Last month, a day I’d been dreading arrived: the GET Teaching Competition.
We’ve been hearing about this competition since we GET’s (Guest English Teachers) arrived at Orientation. It’s not difficult, per se – you need to develop a lesson plan, film one of your classes, and then submit a self-evaluation afterward. Not difficult, no, but stressful.
What made it even more stressful was its mandatory status. I’ve only found my teaching feet these last few months, and still am often more unsure than not that I’m doing the right thing in front of the class. Especially after speaking to Andrea about her lessons (and the hours of prep work she puts out both in and outside of school), I usually feel like a pretty shitty teacher. (Just the fact that I’m typing this at my desk instead of doing lesson planning attests to this).
But seeing as there was no way I was escaping from the mandatory submission deadline, I tightened my belt (or more accurately stopped blogging/facebooking/redditing at work), wrote a painstaking lesson plan, balanced a video camera on some chairs at the back of the class, and filmed the lesson.
I’d come up with what I thought was a great lesson plan. I chose my 5.2 class (by far the best of all my classes). In grade 5 we were doing directions. So my co-teacher, HM, and I devised some activities for the kids. We made a map board game for them – simple rules in that they roll the die and then direct their partner to the location associated with the number.
What we did to make it interesting and more motivational, however, was to use a map of Suamgol, the painted village behind the school, as the game board. So I drew up a map using real locations that the students would be familiar with (with rough approximations of geography since my geography sucks).
Then – and this was HM’s brilliant idea – we filmed ourselves in Suamgol a few days before the class using the key expressions that the students would need to use for their game play.
(I’d lost my voice earlier that week so I sound a little squeaky lol).
My awesome co-teacher, HM, and I. Filmed courteously by the 6.2 homeroom teacher.
All that we needed then was to film it! And it turned out not to bad. Watching myself wasn’t nearly as uncomfortable as I’d thought it’d be, and though I finished my self-evaluation while sick in bed in between bouts of expelling various liquids from my body (this was taking place on my first sick day from work), I managed to send it off on time.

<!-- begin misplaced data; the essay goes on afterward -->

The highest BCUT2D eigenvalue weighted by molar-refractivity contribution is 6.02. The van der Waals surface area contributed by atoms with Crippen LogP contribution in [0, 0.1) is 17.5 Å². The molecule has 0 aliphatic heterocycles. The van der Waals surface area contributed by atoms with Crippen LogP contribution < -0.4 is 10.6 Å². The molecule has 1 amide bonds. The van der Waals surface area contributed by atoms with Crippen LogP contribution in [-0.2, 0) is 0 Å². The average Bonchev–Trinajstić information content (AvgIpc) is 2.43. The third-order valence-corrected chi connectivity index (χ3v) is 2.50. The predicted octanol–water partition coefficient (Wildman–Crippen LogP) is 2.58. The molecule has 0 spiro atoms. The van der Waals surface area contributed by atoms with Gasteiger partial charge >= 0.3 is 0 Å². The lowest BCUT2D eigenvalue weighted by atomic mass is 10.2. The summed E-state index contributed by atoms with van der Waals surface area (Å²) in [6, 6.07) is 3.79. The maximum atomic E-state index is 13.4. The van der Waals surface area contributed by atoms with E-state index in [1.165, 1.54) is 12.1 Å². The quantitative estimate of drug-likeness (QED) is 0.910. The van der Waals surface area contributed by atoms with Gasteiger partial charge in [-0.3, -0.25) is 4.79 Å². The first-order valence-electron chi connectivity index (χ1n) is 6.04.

HM and I were pretty confident about the results, and so we eagerly awaited the list of finalists, to be posted on May 15th.
Alas, there were so many submissions this year that the results were only posted today.
And we didn’t make it.
Lol jks! We totally made the round of finalists!! WHOOOO!
The downside of this is that we now are entered into a second round that requires an open class (so the judges come and sit in the back of the class and make scary notes on scary notepads while judging you with scary, emotionless eyes).
Buuuut I only have to worry about that next week. Thank goodness. In the meantime, I feel like I should crack open some champagne. Or wine. I could settle for wine.
I’m astounded, disbelieving, and incredibly grateful to have made the final cut since the regional coordinator said competition was “very steep” this year. Even if I only get 3rd prize on the second round, it’s certainly boosted my confidence that I’m at least somewhat on the right track for teaching (despite my sister’s references to me being a bad teacher). So here’s a shout out to everyone who’s in the finalists and made honourable mentions! Congrats 🙂
Now only an hour more until I finish my workday and can crack open that bottle of celebratory wine.